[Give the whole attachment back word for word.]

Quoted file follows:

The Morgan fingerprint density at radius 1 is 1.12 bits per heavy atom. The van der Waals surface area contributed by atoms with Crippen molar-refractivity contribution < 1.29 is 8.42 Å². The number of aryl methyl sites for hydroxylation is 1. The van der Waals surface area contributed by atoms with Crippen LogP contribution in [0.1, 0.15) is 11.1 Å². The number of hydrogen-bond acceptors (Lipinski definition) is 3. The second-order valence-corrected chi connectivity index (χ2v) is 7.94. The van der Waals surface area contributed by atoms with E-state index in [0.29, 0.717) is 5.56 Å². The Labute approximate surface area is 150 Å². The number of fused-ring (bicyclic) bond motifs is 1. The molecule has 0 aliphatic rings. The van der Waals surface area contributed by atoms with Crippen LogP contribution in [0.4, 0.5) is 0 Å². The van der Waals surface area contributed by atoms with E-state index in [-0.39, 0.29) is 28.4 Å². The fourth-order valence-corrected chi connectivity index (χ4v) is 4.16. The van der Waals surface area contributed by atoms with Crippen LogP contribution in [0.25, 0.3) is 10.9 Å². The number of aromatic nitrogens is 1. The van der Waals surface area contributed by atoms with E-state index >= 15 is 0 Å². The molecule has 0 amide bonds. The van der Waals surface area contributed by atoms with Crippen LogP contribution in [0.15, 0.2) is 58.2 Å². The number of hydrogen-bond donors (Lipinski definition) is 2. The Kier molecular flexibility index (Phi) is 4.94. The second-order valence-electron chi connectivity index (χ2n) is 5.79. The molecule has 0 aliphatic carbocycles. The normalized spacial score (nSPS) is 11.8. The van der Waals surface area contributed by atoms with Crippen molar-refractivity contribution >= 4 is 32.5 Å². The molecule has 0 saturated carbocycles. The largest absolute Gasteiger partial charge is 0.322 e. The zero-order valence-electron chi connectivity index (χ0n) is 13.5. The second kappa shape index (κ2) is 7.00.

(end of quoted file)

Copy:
The Morgan fingerprint density at radius 1 is 1.12 bits per heavy atom. The van der Waals surface area contributed by atoms with Crippen molar-refractivity contribution < 1.29 is 8.42 Å². The number of aryl methyl sites for hydroxylation is 1. The van der Waals surface area contributed by atoms with Crippen LogP contribution in [0.1, 0.15) is 11.1 Å². The number of hydrogen-bond acceptors (Lipinski definition) is 3. The second-order valence-corrected chi connectivity index (χ2v) is 7.94. The van der Waals surface area contributed by atoms with E-state index in [0.29, 0.717) is 5.56 Å². The Labute approximate surface area is 150 Å². The number of fused-ring (bicyclic) bond motifs is 1. The molecule has 0 aliphatic rings. The van der Waals surface area contributed by atoms with Crippen LogP contribution in [0.4, 0.5) is 0 Å². The van der Waals surface area contributed by atoms with E-state index in [-0.39, 0.29) is 28.4 Å². The fourth-order valence-corrected chi connectivity index (χ4v) is 4.16. The van der Waals surface area contributed by atoms with Crippen LogP contribution in [0.25, 0.3) is 10.9 Å². The number of aromatic nitrogens is 1. The van der Waals surface area contributed by atoms with E-state index >= 15 is 0 Å². The molecule has 0 amide bonds. The van der Waals surface area contributed by atoms with Crippen LogP contribution in [0.15, 0.2) is 58.2 Å². The number of hydrogen-bond donors (Lipinski definition) is 2. The Kier molecular flexibility index (Phi) is 4.94. The second-order valence-electron chi connectivity index (χ2n) is 5.79. The molecule has 0 aliphatic carbocycles. The normalized spacial score (nSPS) is 11.8. The van der Waals surface area contributed by atoms with Crippen molar-refractivity contribution >= 4 is 32.5 Å². The molecule has 0 saturated carbocycles. The largest absolute Gasteiger partial charge is 0.322 e. The zero-order valence-electron chi connectivity index (χ0n) is 13.5. The second kappa shape index (κ2) is 7.00.